Created by Andrew Casper and presented by Josh Traulsen
Over the course of the last year, many of us have become Zoom experts, hosting amazing and interactive virtual programs for our communities. I thought it would be good for us to connect with someone who is actually a full-time virtual events producer for ideas to up your game. Who am I? I’m Josh Traulsen, Moishe House’s Senior Manager of Alumni Relations. Who is our expert? That’s Andrew Casper. Andrew has done it all at Moishe House… a former Moishe House resident, Retreat participant, Camp Nai Nai Nai camper, Retreatologist, MHWOW host, Moishe House Ambassador, and more! Professionally, Andrew is a multimedia specialist in the live events industry and during COVID has been producing virtual events for a variety of audiences. Here’s some wisdom Andrew has picked up over the last year for virtual events that we think could help you!
Before you get started, plan for success and be sure you have the following:
- A laptop or desktop with a webcam and microphone: Hosting (and participating in) events from a phone or tablet can be tough because of sound and image stability and limits access to all the tools you have available from the desktop versions of many video conferencing programs. Wanna do one better? You can look into USB webcams and microphones which can produce higher quality sound, video and allow a little more freedom in your setup
- Earbuds or headphones to prevent audio echoes: It’s not always possible for you as the host to hear when your participants are experiencing an echo from your end, but it can be a huge distraction! Using headphones (even inexpensive ones!) can cut down your chances of creating echoes and make it easier to hear your participants and for them to hear you.
- A strong internet connection: Though most video conferencing platforms advertise that an internet speed of at least 1mbps is required, 5mbps will produce superior video and audio quality. WiFi works, but if possible, dig out that ethernet cable you have buried in the back of your desk and plug it directly into your router for an uninterrupted connection. If you’re experiencing issues with your WiFi, check out this quick guide from Wired for some tips on how to increase your range and speed.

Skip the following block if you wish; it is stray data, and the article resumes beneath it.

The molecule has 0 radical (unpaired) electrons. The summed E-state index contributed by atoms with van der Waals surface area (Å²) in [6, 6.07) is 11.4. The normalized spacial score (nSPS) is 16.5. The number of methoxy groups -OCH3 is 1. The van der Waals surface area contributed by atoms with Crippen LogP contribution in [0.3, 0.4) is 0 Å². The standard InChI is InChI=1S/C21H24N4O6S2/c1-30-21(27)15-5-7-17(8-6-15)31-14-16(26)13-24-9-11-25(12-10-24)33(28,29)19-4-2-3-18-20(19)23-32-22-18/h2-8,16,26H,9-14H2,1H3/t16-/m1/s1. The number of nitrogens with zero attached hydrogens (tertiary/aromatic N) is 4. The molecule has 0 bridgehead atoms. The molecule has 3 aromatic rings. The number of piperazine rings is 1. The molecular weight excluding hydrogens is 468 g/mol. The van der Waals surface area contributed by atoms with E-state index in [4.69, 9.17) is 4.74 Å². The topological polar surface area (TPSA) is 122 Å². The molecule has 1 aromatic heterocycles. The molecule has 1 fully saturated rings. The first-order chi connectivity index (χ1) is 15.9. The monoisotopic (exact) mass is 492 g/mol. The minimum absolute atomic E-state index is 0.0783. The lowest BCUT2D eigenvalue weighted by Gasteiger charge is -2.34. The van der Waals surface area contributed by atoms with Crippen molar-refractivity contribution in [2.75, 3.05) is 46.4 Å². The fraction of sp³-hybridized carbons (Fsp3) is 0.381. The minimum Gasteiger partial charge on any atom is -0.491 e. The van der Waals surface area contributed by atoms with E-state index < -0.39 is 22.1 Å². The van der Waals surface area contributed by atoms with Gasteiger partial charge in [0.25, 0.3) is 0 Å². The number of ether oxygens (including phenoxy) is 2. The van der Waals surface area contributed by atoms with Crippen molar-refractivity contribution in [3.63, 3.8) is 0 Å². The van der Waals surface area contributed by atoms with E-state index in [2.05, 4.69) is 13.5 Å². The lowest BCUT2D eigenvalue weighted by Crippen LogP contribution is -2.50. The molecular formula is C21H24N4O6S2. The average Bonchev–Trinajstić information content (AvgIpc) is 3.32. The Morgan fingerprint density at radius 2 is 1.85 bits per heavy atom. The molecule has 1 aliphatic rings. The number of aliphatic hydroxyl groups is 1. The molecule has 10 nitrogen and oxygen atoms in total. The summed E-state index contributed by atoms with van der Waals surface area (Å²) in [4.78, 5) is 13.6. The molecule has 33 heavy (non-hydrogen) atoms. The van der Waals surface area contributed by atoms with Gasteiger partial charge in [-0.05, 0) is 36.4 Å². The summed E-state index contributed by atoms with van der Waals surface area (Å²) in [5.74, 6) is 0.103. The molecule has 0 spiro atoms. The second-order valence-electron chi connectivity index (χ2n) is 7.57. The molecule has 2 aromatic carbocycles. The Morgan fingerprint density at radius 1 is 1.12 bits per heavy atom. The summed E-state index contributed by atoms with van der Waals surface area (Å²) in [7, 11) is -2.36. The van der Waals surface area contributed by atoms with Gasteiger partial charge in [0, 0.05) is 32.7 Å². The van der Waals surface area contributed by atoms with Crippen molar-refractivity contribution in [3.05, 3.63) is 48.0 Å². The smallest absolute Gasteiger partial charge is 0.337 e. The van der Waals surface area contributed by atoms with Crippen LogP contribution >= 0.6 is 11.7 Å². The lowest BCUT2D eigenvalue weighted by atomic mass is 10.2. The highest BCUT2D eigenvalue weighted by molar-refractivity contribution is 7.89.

- An event outline or production schedule: Having a plan, even a very simple one, will help make sure you are accomplishing your goals, stick to your timing, and boost your confidence. These production schedules should include things like time for introductions, intention setting, ground rules, time for photos & collecting contact information, activities, and a closing. Contingency plans in case your attendance is not what you were expecting or the event is running too long can be helpful, too! Even a Shabbat dinner can benefit from an outline to make sure your program runs smoothly.
- All the supplies that you need: No one wants to sit around while you run to grab the supplies that you need during an event. To save time, make sure that you are prepared with whatever supplies you may need for the event. Pro tip: give your guests a heads up to bring something if you want them to enjoy an interactive experience.
If you are planning on doing a program that does not require real-time video participation, like a speaker series, cooking showcase, professional presentation, or performing arts piece, there are inexpensive and easy ways to enhance the value of your event:
- Download a video production software: This will allow you to add borders, nametags, fun transitions, branded backgrounds, fun layouts, and many more. Some have a low monthly cost, but many are free so check out sites like StreamYard, VMix, and OBS.
- Utilize Facebook Live, YouTube, Vimeo to share the content: These platforms offer some more flexibility for viewership and customization of your set-up.
- Add options for audience participation: Aside from blowing up the chat, there are plenty of apps that offer audience interaction. These apps can help participants feel connected and engaged at your program – some include quizzes, polling, questions & answers, word clouds, and plenty of other features! Slido, Menti, Kahoot, and AhaSlides are some of my personal favorites.
Take chances, make mistakes, and get messy with your virtual programming! Feel free to contact Andrew via email at firstname.lastname@example.org if you want a thought partner with the tech side of your virtual program. He is happy to work with any Moishe House community builder to help enhance your virtual event, or discuss anything Moishe House! If you’d like to hear more about how you can stay engaged with Moishe House after your time as a community builder is done, feel free to reach out to me at email@example.com or just schedule some time with me here.